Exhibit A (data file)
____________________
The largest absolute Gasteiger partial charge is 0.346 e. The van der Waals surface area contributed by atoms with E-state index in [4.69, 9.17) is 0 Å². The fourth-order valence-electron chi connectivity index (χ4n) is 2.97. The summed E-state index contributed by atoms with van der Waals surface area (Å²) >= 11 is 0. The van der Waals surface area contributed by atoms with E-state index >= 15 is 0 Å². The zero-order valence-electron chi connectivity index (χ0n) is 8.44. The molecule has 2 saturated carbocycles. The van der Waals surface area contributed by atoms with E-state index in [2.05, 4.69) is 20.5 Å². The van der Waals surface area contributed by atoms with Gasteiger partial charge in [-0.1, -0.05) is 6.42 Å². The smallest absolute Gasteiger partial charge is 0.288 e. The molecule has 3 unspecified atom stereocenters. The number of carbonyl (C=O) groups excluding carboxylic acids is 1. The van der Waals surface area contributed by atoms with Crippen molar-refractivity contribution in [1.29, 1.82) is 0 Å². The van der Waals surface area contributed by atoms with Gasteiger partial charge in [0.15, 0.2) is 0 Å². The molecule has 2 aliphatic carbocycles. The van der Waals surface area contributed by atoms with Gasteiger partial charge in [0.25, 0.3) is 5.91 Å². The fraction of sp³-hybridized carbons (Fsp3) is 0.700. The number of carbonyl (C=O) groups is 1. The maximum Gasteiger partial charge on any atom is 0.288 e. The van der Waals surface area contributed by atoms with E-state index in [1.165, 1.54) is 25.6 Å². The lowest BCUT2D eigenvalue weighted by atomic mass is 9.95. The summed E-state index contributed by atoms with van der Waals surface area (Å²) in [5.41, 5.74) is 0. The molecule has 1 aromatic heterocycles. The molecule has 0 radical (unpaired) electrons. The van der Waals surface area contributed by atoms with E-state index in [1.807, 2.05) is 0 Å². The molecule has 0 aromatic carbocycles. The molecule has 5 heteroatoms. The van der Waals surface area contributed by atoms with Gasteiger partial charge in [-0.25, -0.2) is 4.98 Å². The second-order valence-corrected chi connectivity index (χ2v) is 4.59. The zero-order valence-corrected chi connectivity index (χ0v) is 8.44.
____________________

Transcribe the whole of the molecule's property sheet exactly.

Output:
The largest absolute Gasteiger partial charge is 0.346 e. The van der Waals surface area contributed by atoms with E-state index in [4.69, 9.17) is 0 Å². The fourth-order valence-electron chi connectivity index (χ4n) is 2.97. The summed E-state index contributed by atoms with van der Waals surface area (Å²) >= 11 is 0. The van der Waals surface area contributed by atoms with E-state index >= 15 is 0 Å². The zero-order valence-electron chi connectivity index (χ0n) is 8.44. The molecule has 2 saturated carbocycles. The van der Waals surface area contributed by atoms with E-state index in [2.05, 4.69) is 20.5 Å². The van der Waals surface area contributed by atoms with Gasteiger partial charge in [-0.1, -0.05) is 6.42 Å². The smallest absolute Gasteiger partial charge is 0.288 e. The molecule has 3 unspecified atom stereocenters. The number of carbonyl (C=O) groups excluding carboxylic acids is 1. The van der Waals surface area contributed by atoms with Crippen molar-refractivity contribution in [1.29, 1.82) is 0 Å². The van der Waals surface area contributed by atoms with Gasteiger partial charge in [0.15, 0.2) is 0 Å². The molecule has 2 aliphatic carbocycles. The van der Waals surface area contributed by atoms with Gasteiger partial charge in [0.25, 0.3) is 5.91 Å². The fraction of sp³-hybridized carbons (Fsp3) is 0.700. The number of carbonyl (C=O) groups is 1. The maximum Gasteiger partial charge on any atom is 0.288 e. The van der Waals surface area contributed by atoms with E-state index in [1.165, 1.54) is 25.6 Å². The lowest BCUT2D eigenvalue weighted by atomic mass is 9.95. The summed E-state index contributed by atoms with van der Waals surface area (Å²) in [5.41, 5.74) is 0. The molecule has 1 aromatic heterocycles. The molecule has 0 radical (unpaired) electrons. The van der Waals surface area contributed by atoms with E-state index in [1.807, 2.05) is 0 Å². The molecule has 0 aromatic carbocycles. The molecule has 5 heteroatoms. The van der Waals surface area contributed by atoms with Gasteiger partial charge in [-0.25, -0.2) is 4.98 Å². The second-order valence-corrected chi connectivity index (χ2v) is 4.59. The zero-order valence-corrected chi connectivity index (χ0v) is 8.44.